Image by Dave Gorman
Music is an everyday part of our lives and you usually can’t beat the experience of a good band in a decent pub, with its mix of songs, location and atmosphere.
But the alehouse/live band interface is a tried, tested and somewhat traditional one and the staple of many convivial and sociable nights out.
However – not always content with conventional performance spaces – some musicians want to go that extra mile to draw a crowd.
And that got me thinking – what are some of the most unusual /strange gig locations?
I’ve heard of bands playing at mental asylums and crematoriums – and let’s face it, that’s pretty weird – in a bid to add a more unusual twist to proceedings.
Here are a few alternative gig venues that will make a Friday night at the local concert hall seem positively passé .
Who’d have thought that you could listen to the strains of a top indie songster whilst waiting for your cod and chips?
Well, that’s just what happened when Badly Drawn Boy played at the Magnet Fish Bar in Bristol a few years ago to launch a new album. Sure, it’s a limited capacity audience (tickets were won via an online fan vote), but listening to a few tunes waiting for you fish supper has to be better than staring at the menu for the umpteenth time.
In amongst the usual (or unusual) menagerie of jugglers and fire breathers, you’ll find the most basic and humble of street giggers – the busker.
But solo artists, classical quartets and pop combos have cottoned on to this and cottoned on to the benefits of utilizing the pavements as a performance space.
Playing outside Currys on a Tuesday afternoon might not have the glamour or kudos or the 02 Arena, but you’re guaranteed a massive – even if only passing – audience. Even Bon Jovi and Tom Jones have busked from time to time.
The Rooftop – OK, so the Beatles got there first, but subsequent rooftop performers have included Bon Jovi and U2. Is it a bird? Is it plane? No, it’s a band belting out a few tunes on top of an abandoned warehouse.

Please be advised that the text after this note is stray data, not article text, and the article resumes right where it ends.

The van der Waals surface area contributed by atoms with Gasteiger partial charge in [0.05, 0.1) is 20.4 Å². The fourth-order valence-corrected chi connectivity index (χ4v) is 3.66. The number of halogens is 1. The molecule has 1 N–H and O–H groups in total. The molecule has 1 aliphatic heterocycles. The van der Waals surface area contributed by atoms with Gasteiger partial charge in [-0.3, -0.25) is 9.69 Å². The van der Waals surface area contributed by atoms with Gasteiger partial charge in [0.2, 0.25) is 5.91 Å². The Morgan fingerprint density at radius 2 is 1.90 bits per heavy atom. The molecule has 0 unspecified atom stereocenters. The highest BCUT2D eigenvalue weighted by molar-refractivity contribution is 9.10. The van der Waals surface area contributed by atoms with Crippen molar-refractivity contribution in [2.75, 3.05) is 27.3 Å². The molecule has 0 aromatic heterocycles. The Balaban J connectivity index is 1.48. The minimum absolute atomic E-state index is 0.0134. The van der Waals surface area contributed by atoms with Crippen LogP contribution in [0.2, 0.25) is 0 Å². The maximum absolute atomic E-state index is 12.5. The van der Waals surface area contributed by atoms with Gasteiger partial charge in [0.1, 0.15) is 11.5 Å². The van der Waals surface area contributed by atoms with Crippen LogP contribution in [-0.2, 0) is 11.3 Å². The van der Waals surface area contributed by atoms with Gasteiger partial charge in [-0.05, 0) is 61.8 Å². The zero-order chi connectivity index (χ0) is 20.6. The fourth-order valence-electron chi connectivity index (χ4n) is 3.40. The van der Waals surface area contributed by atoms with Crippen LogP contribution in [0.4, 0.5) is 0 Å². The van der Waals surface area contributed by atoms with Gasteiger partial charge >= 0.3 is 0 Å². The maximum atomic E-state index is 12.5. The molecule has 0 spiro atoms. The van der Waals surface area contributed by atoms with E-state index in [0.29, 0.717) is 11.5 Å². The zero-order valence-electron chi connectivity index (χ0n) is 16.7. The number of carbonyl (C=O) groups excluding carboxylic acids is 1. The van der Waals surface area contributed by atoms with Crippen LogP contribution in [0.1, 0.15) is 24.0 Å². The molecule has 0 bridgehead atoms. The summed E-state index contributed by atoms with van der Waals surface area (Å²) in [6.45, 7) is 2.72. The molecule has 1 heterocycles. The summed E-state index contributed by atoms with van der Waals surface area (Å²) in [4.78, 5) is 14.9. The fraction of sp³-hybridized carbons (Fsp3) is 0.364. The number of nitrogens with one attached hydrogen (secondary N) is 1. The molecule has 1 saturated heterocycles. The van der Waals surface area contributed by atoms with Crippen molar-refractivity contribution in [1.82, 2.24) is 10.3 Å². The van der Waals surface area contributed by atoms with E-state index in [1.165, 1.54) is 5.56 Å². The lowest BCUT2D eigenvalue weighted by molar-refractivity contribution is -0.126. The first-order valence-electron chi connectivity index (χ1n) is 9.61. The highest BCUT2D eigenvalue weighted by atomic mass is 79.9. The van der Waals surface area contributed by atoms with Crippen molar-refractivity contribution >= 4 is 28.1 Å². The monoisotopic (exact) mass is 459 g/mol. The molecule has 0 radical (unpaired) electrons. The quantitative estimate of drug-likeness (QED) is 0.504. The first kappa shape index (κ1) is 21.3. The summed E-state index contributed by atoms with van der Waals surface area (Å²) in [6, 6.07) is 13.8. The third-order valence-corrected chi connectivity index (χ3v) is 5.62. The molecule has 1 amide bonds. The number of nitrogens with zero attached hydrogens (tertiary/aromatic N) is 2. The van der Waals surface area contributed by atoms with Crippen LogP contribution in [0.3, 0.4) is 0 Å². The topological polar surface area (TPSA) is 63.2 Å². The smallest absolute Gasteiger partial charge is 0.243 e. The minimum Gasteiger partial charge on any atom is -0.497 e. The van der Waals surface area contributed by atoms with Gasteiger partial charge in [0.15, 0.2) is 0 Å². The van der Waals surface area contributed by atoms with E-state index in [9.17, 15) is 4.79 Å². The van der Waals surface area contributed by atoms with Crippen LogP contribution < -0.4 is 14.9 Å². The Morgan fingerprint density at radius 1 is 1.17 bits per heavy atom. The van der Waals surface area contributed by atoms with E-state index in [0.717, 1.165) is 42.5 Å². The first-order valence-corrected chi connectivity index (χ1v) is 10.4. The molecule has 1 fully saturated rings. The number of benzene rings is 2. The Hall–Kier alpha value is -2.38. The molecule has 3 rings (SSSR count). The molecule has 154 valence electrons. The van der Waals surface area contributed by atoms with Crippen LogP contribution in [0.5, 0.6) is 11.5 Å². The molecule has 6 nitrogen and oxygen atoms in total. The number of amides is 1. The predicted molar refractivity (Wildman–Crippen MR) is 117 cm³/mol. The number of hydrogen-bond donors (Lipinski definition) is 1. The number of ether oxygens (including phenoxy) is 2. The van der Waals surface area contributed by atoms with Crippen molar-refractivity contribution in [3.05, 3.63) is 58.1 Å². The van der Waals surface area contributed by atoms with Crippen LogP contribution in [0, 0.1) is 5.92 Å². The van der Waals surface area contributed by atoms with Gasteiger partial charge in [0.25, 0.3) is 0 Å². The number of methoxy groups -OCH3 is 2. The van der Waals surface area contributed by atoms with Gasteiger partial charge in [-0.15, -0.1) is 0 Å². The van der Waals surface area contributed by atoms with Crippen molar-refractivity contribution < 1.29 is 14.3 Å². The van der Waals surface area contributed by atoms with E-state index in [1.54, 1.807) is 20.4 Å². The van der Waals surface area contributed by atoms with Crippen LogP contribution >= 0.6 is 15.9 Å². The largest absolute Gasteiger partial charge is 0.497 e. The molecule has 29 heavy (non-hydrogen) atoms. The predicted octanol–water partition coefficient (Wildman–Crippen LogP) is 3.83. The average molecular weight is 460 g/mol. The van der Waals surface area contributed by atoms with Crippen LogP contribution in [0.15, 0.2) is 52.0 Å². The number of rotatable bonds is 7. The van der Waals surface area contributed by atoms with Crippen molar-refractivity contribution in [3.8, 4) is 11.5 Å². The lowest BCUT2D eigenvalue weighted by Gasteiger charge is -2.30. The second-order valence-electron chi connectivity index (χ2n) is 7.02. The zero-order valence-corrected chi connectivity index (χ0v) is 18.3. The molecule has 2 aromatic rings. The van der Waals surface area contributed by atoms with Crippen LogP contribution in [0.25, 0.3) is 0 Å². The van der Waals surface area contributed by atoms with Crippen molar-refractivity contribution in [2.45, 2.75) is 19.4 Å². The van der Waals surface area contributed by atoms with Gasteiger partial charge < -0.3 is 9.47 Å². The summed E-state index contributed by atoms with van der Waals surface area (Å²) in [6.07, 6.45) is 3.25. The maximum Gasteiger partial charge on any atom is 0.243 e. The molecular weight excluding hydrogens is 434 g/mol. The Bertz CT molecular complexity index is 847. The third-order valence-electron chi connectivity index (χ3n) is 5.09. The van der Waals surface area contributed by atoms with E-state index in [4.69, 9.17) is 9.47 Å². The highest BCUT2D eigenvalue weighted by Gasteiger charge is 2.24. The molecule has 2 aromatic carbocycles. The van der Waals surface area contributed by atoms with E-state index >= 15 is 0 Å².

Now you can mellow out to the strains of a singer/songwriter in between your Saturday afternoon spin cycles. There’s even a launderette in London that has converted its premises to accommodate the regular strumming of a local band.
On a Bus
Public transport is a soul deadening affair at the best (or rather, worst) of times. So rather than staring vacantly out the window or trying to stifle the unpleasant aroma emanating from the OAP in front, why not strike up an impromptu performance and get everybody clapping/cheering/singing along. It’s not often you get a mini-concert for the price of a First Bus ticket.
Performers and bands, especially up-and-coming ones, are becoming savvy to the potential and benefits of playing at art galleries, allowing punters to enjoy the strains of an acoustic guitar as background to their appreciation of the latest Damon Hurst.
Charity shops like Oxford occasionally play host to bands and performers, and some record shops have even established their own stages for regular in-store gigs.
Even call centres or conference meeting rooms might be higher up the list than this potential candidate for entertaining the masses, but this normal peaceful final resting place has played host to a few popsters over the years, including American folk band Bon Iver and The Flaming Lips.
Have you attended a gig in a bizarre location or been in a band that has?
- License: Creative Commons image source
James Duval is an IT specialist who lives in Manchester. When you can prise him away from his Xbox you can find him enjoying his other passions – cruising his motorbike and prowling good gigs across the country. He regularly writes for Keel e Conference amongst others.